2. Engage in multiple symbolic gestures against Sterling, organized by players and coaches from both teams. Doc Rivers and Mark Jackson have the media clout, respect, and personality to be able to pull this type of thing off. Symbolic gestures would include: delaying the start of the game, refusing to take the floor until a public apology (in the arena) was issued by Sterling (should he choose to attend the game), wearing anti-racism patches on their jerseys, and wearing a symbolic article of clothing or accessory. If both coaches could wear something like this, or players/coaches could give a speech to the crowd before a game, that would also be highly public and highly effective. This might be an area where the NBA can look to the anti-racism campaigns of European soccer teams for some inspiration.

Also, I'm sure there are owners out there like Mark Cuban that can come out and denounce Sterling and demand action. I'm sure there are already a couple who have (or at least, I hope that is the case). Billionaires, as you can see, aren't scared of voicing their opinions loudly and publicly. Guys like Cuban are great for the NBA because they'll tell it like it is. Time to lead the charge, Mark.

It sucks that Chris Paul, Blake Griffin, Doc Rivers, Magic Johnson, and other guys are in this super awkward position, but there couldn't be a more likable and accomplished group to lead the charge against Sterling.

Griffin, an affable superhero, and his sidekick should take action immediately. Having the team collectively "do the Blake face" to show their disapproval for Sterling would be hilarious, but not enough.

While Blake and Chris are busy with the playoffs, maybe they can enlist Cliff for an assist, "inspire a new generation of that can't deny the power of an assist, and truly get us to a better state." (Note: this isn't intended to be a Kia or State Farm ad...just a relevant, and kind of stupid joke to demonstrate the media power of guys like Griffin and Paul.)

Update: Doc Rivers' reaction is totally expected and understandable because Sterling's behavior shouldn't get in the way of these players and coaches' aspirations. However, there's still room for some symbolic behavior that will go a long way. DeAndre Jordan and Doc Rivers have done a good job in sending the message that this isn't OK, and won't be tolerated. But, there's still much more to be done. A show of solidarity from Mark Jackson and the Warriors organizations would be terrific to see. Others players have stepped up as well, and should be commended for it. Kobe would be a great person to lead the charge to kick Sterling out of Staples once and for all - Kobe is very poised, intelligent, and immensely respected. He also happens to be able to lay claim to the shared Staples Center as "his house" (continuing the legacies of several incredible Lakers teams before hime, including Magic's Showtime Lakers) without pissing too many people off.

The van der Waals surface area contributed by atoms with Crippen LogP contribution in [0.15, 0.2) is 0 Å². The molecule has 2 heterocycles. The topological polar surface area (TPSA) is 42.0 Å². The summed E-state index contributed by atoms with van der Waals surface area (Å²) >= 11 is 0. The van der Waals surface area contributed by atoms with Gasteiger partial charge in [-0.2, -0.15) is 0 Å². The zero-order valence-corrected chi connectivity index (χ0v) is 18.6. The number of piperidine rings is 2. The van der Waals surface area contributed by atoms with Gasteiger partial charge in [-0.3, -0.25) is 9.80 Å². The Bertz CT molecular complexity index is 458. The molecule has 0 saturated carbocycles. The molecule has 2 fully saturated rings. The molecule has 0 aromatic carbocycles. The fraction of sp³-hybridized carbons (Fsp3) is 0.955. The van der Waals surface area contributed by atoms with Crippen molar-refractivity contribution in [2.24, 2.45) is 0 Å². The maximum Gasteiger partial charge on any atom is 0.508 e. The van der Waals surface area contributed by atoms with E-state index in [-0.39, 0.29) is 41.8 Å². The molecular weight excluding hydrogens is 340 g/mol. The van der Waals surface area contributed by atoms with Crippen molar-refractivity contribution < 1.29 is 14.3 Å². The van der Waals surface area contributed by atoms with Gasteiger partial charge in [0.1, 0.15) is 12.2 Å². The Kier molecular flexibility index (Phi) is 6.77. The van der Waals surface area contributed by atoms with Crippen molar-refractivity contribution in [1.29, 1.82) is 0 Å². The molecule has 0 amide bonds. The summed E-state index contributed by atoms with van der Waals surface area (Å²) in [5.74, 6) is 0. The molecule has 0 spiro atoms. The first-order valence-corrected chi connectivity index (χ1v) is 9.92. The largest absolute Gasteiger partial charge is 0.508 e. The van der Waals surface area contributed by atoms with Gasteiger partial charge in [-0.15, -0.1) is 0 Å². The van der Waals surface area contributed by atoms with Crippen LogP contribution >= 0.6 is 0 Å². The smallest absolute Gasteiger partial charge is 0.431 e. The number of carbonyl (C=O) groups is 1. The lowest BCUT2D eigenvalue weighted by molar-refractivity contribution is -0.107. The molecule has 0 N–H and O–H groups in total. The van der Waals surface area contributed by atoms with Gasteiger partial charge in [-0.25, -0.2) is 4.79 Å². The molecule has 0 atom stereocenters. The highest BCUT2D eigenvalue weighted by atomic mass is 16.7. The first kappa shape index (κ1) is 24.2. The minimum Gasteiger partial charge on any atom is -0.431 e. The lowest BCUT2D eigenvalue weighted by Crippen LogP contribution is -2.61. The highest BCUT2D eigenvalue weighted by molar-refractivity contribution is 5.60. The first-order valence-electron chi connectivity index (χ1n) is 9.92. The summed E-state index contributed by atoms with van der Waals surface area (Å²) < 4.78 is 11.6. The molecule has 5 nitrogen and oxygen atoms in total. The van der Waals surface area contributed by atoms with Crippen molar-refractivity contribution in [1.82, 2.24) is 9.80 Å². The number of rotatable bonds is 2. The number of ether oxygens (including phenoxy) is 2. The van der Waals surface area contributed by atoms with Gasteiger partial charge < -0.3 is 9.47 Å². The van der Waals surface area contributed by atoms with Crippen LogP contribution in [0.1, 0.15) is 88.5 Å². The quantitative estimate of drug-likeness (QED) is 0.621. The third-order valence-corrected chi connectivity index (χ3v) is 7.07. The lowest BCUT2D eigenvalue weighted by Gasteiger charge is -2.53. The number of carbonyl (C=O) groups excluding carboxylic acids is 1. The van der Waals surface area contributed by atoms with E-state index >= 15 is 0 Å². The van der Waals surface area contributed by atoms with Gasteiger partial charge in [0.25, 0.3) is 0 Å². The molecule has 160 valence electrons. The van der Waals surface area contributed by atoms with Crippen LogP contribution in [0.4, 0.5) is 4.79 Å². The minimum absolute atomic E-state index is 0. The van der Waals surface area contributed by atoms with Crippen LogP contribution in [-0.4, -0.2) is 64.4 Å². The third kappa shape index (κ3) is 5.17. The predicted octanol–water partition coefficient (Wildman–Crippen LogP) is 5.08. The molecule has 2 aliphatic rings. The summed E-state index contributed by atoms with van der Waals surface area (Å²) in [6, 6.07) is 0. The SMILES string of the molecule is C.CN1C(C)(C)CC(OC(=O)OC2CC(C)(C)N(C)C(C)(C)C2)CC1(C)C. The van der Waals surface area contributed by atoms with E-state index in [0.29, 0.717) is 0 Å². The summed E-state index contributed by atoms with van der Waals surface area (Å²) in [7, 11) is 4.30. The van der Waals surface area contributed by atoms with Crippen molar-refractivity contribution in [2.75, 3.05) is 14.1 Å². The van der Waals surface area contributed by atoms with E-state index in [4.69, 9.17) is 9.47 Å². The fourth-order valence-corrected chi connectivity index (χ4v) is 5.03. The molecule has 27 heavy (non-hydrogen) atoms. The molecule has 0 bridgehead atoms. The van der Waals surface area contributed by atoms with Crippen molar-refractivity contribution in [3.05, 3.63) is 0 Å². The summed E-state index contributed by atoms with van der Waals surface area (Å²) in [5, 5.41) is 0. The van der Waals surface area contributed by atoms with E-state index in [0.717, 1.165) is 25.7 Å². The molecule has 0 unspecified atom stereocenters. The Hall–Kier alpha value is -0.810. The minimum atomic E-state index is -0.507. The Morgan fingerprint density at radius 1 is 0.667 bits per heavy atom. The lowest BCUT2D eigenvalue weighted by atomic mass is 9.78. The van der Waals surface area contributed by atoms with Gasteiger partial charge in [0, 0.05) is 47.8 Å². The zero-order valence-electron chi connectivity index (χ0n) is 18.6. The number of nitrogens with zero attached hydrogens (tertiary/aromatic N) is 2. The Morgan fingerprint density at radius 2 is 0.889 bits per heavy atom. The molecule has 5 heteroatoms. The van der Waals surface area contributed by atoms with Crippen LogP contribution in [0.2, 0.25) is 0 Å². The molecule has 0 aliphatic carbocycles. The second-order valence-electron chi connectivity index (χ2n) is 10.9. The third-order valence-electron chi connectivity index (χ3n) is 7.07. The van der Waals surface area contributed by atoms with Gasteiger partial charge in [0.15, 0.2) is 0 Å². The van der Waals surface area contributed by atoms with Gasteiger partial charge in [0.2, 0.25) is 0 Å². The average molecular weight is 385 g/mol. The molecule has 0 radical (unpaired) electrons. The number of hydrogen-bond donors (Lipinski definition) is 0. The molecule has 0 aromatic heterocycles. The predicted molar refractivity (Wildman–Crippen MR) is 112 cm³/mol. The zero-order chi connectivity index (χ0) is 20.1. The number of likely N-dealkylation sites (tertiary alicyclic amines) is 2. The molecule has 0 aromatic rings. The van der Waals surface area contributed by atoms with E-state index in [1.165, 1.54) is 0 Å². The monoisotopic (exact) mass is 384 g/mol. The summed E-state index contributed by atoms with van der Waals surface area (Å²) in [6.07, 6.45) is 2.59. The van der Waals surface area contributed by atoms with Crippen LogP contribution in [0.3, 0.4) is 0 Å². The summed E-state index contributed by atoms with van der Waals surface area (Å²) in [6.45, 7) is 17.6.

LeBron, as the best player and highest profile player in the league, said there's no room for Donald Sterling or people like him in the NBA. Pretty strong condemnation in a sea of fairly tepid and measured reactions today:

See Doc's comments here (because I imagine the team will not be commenting as Doc explains):

Friday, April 25, 2014

Great Article about InGenius Prep in the Yale Daily News

Check out this great article about the founding of InGenius Prep by Rachel Siegel in the Yale Daily News.

Rachel discusses InGenius's partnerships with Teach for America and other non-profit organizations as well as its core business model.

The InGenius mission of increasing access to higher education by placing affordable admissions consulting on the same plane as test prep (and thus, the same prevalence) is well articulated in this article.

How to Choose the Right Law School for You

Here's a link to the article that Dave Hall - from Velocity LSAT - and I co-authored for Above the Law's Career Center about how to choose the right law school. Obviously, with good options come difficult choices. But, people shouldn't rely on rankings to make these incredibly important life choices. Hear what Dave and I have to say about the types of things you should consider when you are making your decision on the ATL Blog here.

Thursday, April 24, 2014

College Recruiting: Not Just for Athletics

For those of you not familiar with policy debate, here's a sample of what it's like:

It might seem ridiculous, but it's incredibly competitive, difficult, and requires effort and dedication akin to that of a (great) Ph.D dissertation in order to remain elite.

You can find a PDF version of the print article from Rostrum here and a copy on the InGenius Brain Blog here.

Wednesday, April 23, 2014

Hear E.K. Tell You About InGenius Prep's Essay Editing Services

E.K. got into his top choice (and only choice) program - a selective school within his college that was available to the most qualified members of the junior class. He signed up for the Gold Essay Editing Package after hearing of InGenius Prep on the web when he decided he could use some help to polish his essays before submitting. Hear directly from him about the process of working with InGenius and his counselor who attends Harvard Law School:

That's the InGenius advantage summarized perfectly by one of our clients. Keep in mind, this is InGenius Prep's most affordable, and most limited services, and it still both drastically outdoes and underprices any competitive service.

Within 18 hours, E.K. got back his essay with almost a hundred redline edits and 20 or so general comments as well as an instruction template for how to move his essay to the next level. You can see what a sample essay would look like after an InGenius counselor brings his or her expertise to bear on it working closely with the student here.

Another sample essay after it got the InGenius Gold Essay Editing treatment can be seen in completely redacted form below:

Tuesday, April 22, 2014

Great Tribute to Craig Sager - Get Well, Soon!